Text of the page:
Selecting an appropriate LMS
The biggest task in the use of LMS is selecting the best application from the wide range of vendors in the market today. An effective LMS should go beyond content delivery. It should have assessment and tracking capabilities; course registration and administration systems; and excellent database management system.
There are well over 600 known LMS available today, each with unique features that are tailored for different organisational needs. The American Society for Training & Development (Learning Circuits, 2005), recommends that a functional corporate LMS should:
* Integrate with HR systems
* Incorporate administrative tools for registration, scheduling, course content, certification and assigning budgets.
* Have accessible content and enable communication between instructor and trainee
* Store, author and maintain content effectively
* Assess competency levels and identify gaps in skill
* Adhere to AICC (Aviation Industry CBT [Computer-Based Training] Committee) and SCORM (Sharable Content Object Reference Model) standards for ensuring compliance with course content standards
* Offer date security and integrity management systems for users by use of passwords
* A web-based LMS provides a wider information base and can easily be used over extensive geographic locations. It can also create a platform for receiving customer feedback. Always look for LMS that is user-friendly and easy to customise according to the company’s changing needs.
Trends in LMS technology
The use of LMS dates back to the 1920s where it was traditionally used to deliver course content for eLearning in schools. It was later adopted by organisations for employee capacity development. With improvements in LMS technology, it has become a powerful and interactive tool for imparting skills in organisations. LMS technology evolved in a bid to curb rising demand for developing effective human resource in the face of cut-throat competition.
Early LMS systems were only functional as a recording tool where it was used to maintain a list of people who had taken particular courses within certain periods. They later developed to include a capability to query these records using Third Party analysis tools. With a rising demand in data interpretation needs, LMS started moving away from manager focused approaches to learner focused approaches. They included graphical presentations of data that were more dynamic and could be obtained on an ad-hoc basis. LMS now has encompassed all learning dynamics for both learners and trainers.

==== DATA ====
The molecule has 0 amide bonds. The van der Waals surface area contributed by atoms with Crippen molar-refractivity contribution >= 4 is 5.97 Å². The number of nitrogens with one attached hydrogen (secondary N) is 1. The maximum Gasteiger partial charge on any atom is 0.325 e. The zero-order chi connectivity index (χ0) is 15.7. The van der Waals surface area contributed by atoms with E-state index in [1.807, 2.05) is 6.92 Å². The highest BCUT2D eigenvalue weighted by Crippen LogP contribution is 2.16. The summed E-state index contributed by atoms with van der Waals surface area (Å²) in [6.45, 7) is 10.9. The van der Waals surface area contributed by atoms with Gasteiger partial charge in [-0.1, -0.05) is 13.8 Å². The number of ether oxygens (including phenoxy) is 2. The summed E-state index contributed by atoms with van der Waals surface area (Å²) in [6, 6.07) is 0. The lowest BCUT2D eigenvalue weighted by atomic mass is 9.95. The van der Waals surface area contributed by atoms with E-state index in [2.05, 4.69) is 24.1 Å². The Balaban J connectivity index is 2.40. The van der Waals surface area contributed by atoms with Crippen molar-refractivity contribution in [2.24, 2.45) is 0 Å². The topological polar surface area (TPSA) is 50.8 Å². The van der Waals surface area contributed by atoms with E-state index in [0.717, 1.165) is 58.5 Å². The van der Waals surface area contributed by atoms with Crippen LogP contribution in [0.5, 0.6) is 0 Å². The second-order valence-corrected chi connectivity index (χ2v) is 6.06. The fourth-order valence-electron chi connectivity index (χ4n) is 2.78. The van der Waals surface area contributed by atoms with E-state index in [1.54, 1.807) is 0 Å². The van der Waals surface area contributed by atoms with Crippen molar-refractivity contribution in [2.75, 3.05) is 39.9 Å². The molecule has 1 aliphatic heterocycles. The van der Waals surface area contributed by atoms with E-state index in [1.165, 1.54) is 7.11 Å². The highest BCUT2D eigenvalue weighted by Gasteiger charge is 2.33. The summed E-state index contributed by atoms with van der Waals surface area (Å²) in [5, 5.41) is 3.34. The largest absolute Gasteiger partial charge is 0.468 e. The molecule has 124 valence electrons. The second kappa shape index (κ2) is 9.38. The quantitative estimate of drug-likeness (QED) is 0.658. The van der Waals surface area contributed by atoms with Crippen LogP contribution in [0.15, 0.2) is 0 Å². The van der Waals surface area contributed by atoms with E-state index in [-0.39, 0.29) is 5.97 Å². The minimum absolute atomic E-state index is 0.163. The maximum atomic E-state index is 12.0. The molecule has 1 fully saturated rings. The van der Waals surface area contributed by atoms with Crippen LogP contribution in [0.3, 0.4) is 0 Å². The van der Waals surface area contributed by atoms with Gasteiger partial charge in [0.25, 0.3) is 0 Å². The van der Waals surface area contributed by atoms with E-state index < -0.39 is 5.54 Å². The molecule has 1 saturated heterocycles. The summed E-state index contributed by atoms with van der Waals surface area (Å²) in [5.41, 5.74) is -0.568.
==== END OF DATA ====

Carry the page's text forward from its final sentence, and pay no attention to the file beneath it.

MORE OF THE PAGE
By 2014, LMS had included certain video and gaming aspects to enhance interaction and engagement. Some of these improvements include reward schemes, narratives and time management systems. This has been well received among employees and found to greatly improve learning speed as it becomes more entertaining.
Also the creation of user portals has made it easier for stakeholders and clients to track progress in particular areas of interest.
These portals have also been utilised in customer support and assessing areas that need improvement.
The development of SAAS (software as a service)/open source delivery systems have made information distribution cheaper and faster. Most of these systems are easy to access via the web and can be tailored for specific organisational requirements. There has also been a growing realisation of the importance to improve training skills for company trainers. The development of business process management (BPM) is set to enhance management infrastructure by improving workflows and processes. User-defined data can then be obtained with objective accuracy.
Over the years, social media has also provided a platform for LMS users to track progress among members of their groups. Other LMS platforms are UGC- enabled (user generated content) to allow for sharing of content from various sources. With such platforms, videos, slides, documents or pictures can be shared across regions. Social networking is increasingly being recognised as a form of transferring knowledge. Competence is not based on individual experience but also work relations.
The training content becoming dynamic with a mix of practical and digital components. This is very effective in the engineering industry to augment eLearning. It enables hands-on training for better understanding of concepts without the cost that comes with traditional learning approaches.
Typically, most LMS vendors offer monthly subscriptions. The LMS market share is growing due to its increasing acceptance in organisations. At least 10 vendors have the majority share in the eLearning industry. Overall, Open-source LMS are quickly gaining popularity in enterprise.
In-house LMS products are slowly losing their grip in organisations with the stiff competition they face from web based platforms. The cost implications are much higher. There are a lot of Third-Party products that are effective, comprehensive, easy-to-use and are cheaper.
To remain competitive, organisation leaders must remain savvy on the technology that can handle both current and future organisational needs. They must also remain informed on the changing standards and specifications for eLearning and other performance support solutions. Leaders should also aim to increase investment towards more holistic LMS approaches.
Choosing the right LMS is the toughest part of implementing an effective training system. First, assess your training needs and goals and find out what LMS would be more appropriate. For example, if you need an enterprise LMS, LearnFlex is one of the most popular choices (more about it on B Online Learning website). Create a requirement criterion for vetting of LMS products. You can also ask around from other users to obtain an intricate analysis of the products. Also request the vendors to demonstrate the utility of their products before you make your pick. Some vendors also offer limited trials for their products.